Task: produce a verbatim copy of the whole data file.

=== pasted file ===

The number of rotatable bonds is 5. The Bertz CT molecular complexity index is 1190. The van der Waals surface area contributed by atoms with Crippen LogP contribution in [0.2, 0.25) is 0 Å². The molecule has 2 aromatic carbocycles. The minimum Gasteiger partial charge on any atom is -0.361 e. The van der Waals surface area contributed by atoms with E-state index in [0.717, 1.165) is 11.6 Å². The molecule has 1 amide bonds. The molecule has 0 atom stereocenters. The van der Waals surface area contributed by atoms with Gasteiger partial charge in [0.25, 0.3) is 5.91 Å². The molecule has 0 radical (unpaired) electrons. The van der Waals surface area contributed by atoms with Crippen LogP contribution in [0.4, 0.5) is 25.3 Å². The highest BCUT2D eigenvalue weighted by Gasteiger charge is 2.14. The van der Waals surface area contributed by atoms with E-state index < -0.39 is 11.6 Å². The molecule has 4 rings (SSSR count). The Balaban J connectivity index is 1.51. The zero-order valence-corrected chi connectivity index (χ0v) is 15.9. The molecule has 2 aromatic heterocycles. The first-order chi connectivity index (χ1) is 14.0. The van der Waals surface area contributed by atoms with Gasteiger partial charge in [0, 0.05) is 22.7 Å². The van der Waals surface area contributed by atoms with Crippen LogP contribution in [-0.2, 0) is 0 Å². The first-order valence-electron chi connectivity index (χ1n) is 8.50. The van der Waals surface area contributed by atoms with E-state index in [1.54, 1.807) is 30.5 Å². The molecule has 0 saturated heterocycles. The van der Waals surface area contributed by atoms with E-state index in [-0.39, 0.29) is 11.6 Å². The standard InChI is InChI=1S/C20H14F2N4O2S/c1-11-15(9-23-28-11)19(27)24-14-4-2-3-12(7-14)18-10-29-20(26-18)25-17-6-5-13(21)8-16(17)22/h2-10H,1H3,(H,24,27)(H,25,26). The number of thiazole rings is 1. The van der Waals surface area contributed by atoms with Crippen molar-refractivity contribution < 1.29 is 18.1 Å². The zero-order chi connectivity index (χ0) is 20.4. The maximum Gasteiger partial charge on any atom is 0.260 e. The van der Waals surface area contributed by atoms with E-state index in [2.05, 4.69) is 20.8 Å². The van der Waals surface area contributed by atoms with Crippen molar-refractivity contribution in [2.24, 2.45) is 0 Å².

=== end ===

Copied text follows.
The number of rotatable bonds is 5. The Bertz CT molecular complexity index is 1190. The van der Waals surface area contributed by atoms with Crippen LogP contribution in [0.2, 0.25) is 0 Å². The molecule has 2 aromatic carbocycles. The minimum Gasteiger partial charge on any atom is -0.361 e. The van der Waals surface area contributed by atoms with E-state index in [0.717, 1.165) is 11.6 Å². The molecule has 1 amide bonds. The molecule has 0 atom stereocenters. The van der Waals surface area contributed by atoms with Gasteiger partial charge in [0.25, 0.3) is 5.91 Å². The molecule has 0 radical (unpaired) electrons. The van der Waals surface area contributed by atoms with Crippen LogP contribution in [0.4, 0.5) is 25.3 Å². The highest BCUT2D eigenvalue weighted by Gasteiger charge is 2.14. The van der Waals surface area contributed by atoms with E-state index < -0.39 is 11.6 Å². The molecule has 4 rings (SSSR count). The Balaban J connectivity index is 1.51. The zero-order valence-corrected chi connectivity index (χ0v) is 15.9. The molecule has 2 aromatic heterocycles. The first-order chi connectivity index (χ1) is 14.0. The van der Waals surface area contributed by atoms with Gasteiger partial charge in [0, 0.05) is 22.7 Å². The van der Waals surface area contributed by atoms with Crippen LogP contribution in [-0.2, 0) is 0 Å². The first-order valence-electron chi connectivity index (χ1n) is 8.50. The van der Waals surface area contributed by atoms with E-state index in [1.54, 1.807) is 30.5 Å². The molecule has 0 saturated heterocycles. The van der Waals surface area contributed by atoms with E-state index in [-0.39, 0.29) is 11.6 Å². The standard InChI is InChI=1S/C20H14F2N4O2S/c1-11-15(9-23-28-11)19(27)24-14-4-2-3-12(7-14)18-10-29-20(26-18)25-17-6-5-13(21)8-16(17)22/h2-10H,1H3,(H,24,27)(H,25,26). The number of thiazole rings is 1. The van der Waals surface area contributed by atoms with Crippen molar-refractivity contribution < 1.29 is 18.1 Å². The zero-order chi connectivity index (χ0) is 20.4. The maximum Gasteiger partial charge on any atom is 0.260 e. The van der Waals surface area contributed by atoms with E-state index in [2.05, 4.69) is 20.8 Å². The van der Waals surface area contributed by atoms with Crippen molar-refractivity contribution in [2.24, 2.45) is 0 Å².